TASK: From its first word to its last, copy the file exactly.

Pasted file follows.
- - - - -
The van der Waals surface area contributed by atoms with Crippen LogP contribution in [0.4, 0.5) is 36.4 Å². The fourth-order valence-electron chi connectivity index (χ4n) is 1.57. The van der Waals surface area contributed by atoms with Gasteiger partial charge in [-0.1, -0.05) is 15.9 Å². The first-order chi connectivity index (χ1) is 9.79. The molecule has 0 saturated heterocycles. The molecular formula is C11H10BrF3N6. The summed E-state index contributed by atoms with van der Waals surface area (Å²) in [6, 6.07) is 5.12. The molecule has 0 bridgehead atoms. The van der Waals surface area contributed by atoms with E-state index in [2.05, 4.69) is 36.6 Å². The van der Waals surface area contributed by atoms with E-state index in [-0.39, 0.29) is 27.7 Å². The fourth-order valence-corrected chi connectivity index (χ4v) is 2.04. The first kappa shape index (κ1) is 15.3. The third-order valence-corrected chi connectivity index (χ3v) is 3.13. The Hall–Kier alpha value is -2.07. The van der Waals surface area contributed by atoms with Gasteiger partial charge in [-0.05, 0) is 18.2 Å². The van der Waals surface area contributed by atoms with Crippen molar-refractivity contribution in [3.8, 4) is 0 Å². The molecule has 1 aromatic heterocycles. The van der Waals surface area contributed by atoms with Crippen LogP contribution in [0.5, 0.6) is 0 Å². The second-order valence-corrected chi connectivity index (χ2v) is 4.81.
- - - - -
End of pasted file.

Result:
The van der Waals surface area contributed by atoms with Crippen LogP contribution in [0.4, 0.5) is 36.4 Å². The fourth-order valence-electron chi connectivity index (χ4n) is 1.57. The van der Waals surface area contributed by atoms with Gasteiger partial charge in [-0.1, -0.05) is 15.9 Å². The first-order chi connectivity index (χ1) is 9.79. The molecule has 0 saturated heterocycles. The molecular formula is C11H10BrF3N6. The summed E-state index contributed by atoms with van der Waals surface area (Å²) in [6, 6.07) is 5.12. The molecule has 0 bridgehead atoms. The van der Waals surface area contributed by atoms with E-state index in [2.05, 4.69) is 36.6 Å². The van der Waals surface area contributed by atoms with E-state index in [-0.39, 0.29) is 27.7 Å². The fourth-order valence-corrected chi connectivity index (χ4v) is 2.04. The first kappa shape index (κ1) is 15.3. The third-order valence-corrected chi connectivity index (χ3v) is 3.13. The Hall–Kier alpha value is -2.07. The van der Waals surface area contributed by atoms with Gasteiger partial charge in [-0.05, 0) is 18.2 Å². The van der Waals surface area contributed by atoms with Crippen molar-refractivity contribution in [3.8, 4) is 0 Å². The molecule has 1 aromatic heterocycles. The van der Waals surface area contributed by atoms with Crippen LogP contribution in [0.5, 0.6) is 0 Å². The second-order valence-corrected chi connectivity index (χ2v) is 4.81.